State health officials in Colorado announced on Tuesday that the new variant of COVID-19 has surfaced in a rural county there, the first known case in the U.S.
Colorado’s state lab confirmed the presence of the new strain in Elbert County after a man in his 20s tested positive for what’s being called the B.1.1.7 variant. The patient, who has no history of traveling, will remain in isolation until he’s medically cleared, state officials said.
Officials say there are likely more cases out there undetected, and they are working on contact tracing.
According to the World Health Organization, the new variant originated in southeast England, and health officials in England say it likely emerged in September, circulating in low levels until mid-November.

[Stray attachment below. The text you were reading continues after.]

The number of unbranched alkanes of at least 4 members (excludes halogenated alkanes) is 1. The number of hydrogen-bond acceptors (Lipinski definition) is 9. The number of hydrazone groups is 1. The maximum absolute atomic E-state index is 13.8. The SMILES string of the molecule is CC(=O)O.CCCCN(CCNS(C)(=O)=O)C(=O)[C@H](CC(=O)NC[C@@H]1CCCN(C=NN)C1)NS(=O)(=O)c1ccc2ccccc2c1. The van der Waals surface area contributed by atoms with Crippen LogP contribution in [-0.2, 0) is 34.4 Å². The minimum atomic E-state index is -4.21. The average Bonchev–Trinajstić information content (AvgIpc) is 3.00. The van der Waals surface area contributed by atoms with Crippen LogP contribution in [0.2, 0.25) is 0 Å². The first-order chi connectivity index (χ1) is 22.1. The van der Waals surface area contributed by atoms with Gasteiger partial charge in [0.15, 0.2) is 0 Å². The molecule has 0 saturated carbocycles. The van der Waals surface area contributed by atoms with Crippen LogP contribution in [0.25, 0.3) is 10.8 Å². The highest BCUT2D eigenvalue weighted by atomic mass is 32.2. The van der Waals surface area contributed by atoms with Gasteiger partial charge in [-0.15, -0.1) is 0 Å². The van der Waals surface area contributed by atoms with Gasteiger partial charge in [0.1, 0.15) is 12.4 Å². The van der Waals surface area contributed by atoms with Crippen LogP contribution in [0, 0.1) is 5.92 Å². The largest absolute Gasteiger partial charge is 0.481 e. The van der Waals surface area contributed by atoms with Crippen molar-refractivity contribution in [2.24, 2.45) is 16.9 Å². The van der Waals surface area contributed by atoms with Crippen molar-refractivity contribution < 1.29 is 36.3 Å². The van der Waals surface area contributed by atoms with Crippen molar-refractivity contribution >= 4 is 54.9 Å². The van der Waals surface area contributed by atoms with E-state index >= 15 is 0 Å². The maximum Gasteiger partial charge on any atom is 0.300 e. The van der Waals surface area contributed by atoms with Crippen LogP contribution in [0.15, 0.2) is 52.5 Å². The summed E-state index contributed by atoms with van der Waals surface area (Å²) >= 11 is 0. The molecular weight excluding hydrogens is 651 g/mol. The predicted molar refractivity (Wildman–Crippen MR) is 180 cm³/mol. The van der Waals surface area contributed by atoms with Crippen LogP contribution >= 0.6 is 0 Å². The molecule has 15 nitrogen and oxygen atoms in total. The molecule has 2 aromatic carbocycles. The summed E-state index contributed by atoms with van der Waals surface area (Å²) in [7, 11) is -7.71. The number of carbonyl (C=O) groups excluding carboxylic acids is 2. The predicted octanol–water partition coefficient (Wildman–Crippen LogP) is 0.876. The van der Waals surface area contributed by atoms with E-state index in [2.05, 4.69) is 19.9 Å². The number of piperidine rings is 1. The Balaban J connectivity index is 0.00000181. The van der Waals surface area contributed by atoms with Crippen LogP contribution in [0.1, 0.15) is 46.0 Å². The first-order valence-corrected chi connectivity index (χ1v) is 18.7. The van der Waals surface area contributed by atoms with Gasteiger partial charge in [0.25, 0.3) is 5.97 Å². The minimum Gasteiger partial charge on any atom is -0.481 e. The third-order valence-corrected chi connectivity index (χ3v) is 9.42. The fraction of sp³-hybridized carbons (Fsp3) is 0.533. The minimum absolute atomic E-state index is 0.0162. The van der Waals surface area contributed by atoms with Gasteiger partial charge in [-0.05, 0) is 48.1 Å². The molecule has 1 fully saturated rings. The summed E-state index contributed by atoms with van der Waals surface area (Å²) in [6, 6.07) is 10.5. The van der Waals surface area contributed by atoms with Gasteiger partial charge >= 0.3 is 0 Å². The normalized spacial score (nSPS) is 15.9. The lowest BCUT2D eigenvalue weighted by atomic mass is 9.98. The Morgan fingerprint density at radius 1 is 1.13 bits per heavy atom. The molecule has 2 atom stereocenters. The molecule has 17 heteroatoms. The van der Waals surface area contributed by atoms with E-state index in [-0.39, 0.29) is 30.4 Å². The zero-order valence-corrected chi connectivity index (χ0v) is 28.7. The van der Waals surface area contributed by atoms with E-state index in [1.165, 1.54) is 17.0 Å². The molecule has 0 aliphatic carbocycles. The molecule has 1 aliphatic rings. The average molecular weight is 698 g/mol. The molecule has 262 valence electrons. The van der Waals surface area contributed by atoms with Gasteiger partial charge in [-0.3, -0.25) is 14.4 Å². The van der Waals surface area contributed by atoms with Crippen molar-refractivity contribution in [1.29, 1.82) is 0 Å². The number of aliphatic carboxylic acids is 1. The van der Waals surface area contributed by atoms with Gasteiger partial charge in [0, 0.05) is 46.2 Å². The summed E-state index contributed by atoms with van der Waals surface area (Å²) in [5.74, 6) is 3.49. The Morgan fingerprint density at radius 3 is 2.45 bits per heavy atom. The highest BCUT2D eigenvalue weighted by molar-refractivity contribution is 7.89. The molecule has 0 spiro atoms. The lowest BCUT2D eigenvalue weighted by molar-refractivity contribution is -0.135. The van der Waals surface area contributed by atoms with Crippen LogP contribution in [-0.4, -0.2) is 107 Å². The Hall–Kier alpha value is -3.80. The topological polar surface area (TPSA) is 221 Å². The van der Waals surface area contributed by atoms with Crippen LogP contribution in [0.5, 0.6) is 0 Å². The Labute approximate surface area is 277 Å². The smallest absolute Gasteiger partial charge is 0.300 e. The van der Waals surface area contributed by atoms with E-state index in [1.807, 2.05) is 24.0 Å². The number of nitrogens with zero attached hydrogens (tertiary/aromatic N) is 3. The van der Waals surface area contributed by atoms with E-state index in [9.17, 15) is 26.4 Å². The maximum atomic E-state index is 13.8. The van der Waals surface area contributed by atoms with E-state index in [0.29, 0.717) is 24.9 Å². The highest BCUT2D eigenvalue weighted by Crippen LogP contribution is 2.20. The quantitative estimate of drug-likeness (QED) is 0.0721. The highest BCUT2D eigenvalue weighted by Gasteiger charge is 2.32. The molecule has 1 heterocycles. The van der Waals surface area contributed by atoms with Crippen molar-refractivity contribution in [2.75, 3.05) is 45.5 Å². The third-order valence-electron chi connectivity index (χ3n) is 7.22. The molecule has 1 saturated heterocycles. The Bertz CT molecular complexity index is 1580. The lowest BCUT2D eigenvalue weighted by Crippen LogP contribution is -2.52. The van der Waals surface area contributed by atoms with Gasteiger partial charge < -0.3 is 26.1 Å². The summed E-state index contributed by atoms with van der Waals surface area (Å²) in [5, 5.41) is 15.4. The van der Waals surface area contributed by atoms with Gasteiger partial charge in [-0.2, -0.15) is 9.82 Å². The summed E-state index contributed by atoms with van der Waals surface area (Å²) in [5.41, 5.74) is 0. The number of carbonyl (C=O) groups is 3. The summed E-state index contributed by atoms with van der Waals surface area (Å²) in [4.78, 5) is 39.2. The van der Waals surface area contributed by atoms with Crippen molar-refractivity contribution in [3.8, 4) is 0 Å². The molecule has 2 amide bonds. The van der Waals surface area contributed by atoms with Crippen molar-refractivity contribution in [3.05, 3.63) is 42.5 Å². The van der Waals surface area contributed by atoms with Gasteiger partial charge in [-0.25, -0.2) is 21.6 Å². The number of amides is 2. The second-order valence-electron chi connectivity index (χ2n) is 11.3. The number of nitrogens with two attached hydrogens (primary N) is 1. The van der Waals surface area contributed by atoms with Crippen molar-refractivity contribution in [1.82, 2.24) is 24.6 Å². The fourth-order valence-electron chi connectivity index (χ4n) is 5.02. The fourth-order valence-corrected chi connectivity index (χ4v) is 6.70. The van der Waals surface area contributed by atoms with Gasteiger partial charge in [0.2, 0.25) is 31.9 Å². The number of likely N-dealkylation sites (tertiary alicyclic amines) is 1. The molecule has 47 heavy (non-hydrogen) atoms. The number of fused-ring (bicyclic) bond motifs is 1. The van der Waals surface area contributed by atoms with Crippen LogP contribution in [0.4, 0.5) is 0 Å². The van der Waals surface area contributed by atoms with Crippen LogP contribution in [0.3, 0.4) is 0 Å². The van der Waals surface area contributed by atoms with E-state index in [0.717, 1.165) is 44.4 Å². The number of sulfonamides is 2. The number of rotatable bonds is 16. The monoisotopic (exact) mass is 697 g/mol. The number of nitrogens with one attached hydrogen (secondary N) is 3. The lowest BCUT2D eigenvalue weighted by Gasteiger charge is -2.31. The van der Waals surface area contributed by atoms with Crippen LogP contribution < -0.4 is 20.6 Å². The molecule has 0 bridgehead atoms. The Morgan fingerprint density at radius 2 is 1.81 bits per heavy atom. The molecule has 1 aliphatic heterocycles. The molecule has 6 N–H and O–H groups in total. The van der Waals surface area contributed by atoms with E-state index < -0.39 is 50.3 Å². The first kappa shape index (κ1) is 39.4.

Scientists advising England say the variant could be 70% more effective at spreading, but there is no evidence it poses a higher risk of hospital admission or death. Preliminary evidence suggests the new strain results in a person holding a higher viral load, which means the virus is easier to pass on, and may also infect more children.
U.S. officials think the new vaccines would be effective against the new strain but there is a small chance the efficacy could be affected. Pfizer and Moderna are testing now to double-check their vaccines, and both have shown to be effective against other variants of the virus.